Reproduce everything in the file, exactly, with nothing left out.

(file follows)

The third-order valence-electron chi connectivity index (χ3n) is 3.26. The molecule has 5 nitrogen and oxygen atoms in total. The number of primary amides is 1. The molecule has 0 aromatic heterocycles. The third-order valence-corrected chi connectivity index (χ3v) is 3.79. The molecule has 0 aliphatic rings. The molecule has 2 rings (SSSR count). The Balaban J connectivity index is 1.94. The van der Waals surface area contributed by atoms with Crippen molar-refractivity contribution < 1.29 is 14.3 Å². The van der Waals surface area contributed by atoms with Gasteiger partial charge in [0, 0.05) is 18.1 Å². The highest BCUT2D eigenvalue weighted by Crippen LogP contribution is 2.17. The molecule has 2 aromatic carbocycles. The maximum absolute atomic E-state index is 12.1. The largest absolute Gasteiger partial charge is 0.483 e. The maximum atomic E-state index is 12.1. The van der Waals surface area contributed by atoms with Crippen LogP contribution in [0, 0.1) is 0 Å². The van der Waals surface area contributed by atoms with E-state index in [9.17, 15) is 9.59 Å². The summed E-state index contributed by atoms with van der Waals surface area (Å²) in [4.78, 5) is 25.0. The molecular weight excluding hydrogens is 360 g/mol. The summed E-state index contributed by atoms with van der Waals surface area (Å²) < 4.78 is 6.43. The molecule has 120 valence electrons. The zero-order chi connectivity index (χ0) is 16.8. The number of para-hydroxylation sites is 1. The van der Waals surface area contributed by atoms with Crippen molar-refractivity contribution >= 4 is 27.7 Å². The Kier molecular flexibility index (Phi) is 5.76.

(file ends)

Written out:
The third-order valence-electron chi connectivity index (χ3n) is 3.26. The molecule has 5 nitrogen and oxygen atoms in total. The number of primary amides is 1. The molecule has 0 aromatic heterocycles. The third-order valence-corrected chi connectivity index (χ3v) is 3.79. The molecule has 0 aliphatic rings. The molecule has 2 rings (SSSR count). The Balaban J connectivity index is 1.94. The van der Waals surface area contributed by atoms with Crippen molar-refractivity contribution < 1.29 is 14.3 Å². The van der Waals surface area contributed by atoms with Gasteiger partial charge in [0, 0.05) is 18.1 Å². The highest BCUT2D eigenvalue weighted by Crippen LogP contribution is 2.17. The molecule has 2 aromatic carbocycles. The maximum absolute atomic E-state index is 12.1. The largest absolute Gasteiger partial charge is 0.483 e. The maximum atomic E-state index is 12.1. The van der Waals surface area contributed by atoms with Crippen LogP contribution in [0, 0.1) is 0 Å². The van der Waals surface area contributed by atoms with E-state index in [9.17, 15) is 9.59 Å². The summed E-state index contributed by atoms with van der Waals surface area (Å²) in [4.78, 5) is 25.0. The molecular weight excluding hydrogens is 360 g/mol. The summed E-state index contributed by atoms with van der Waals surface area (Å²) < 4.78 is 6.43. The molecule has 120 valence electrons. The zero-order chi connectivity index (χ0) is 16.8. The number of para-hydroxylation sites is 1. The van der Waals surface area contributed by atoms with Crippen molar-refractivity contribution >= 4 is 27.7 Å². The Kier molecular flexibility index (Phi) is 5.76.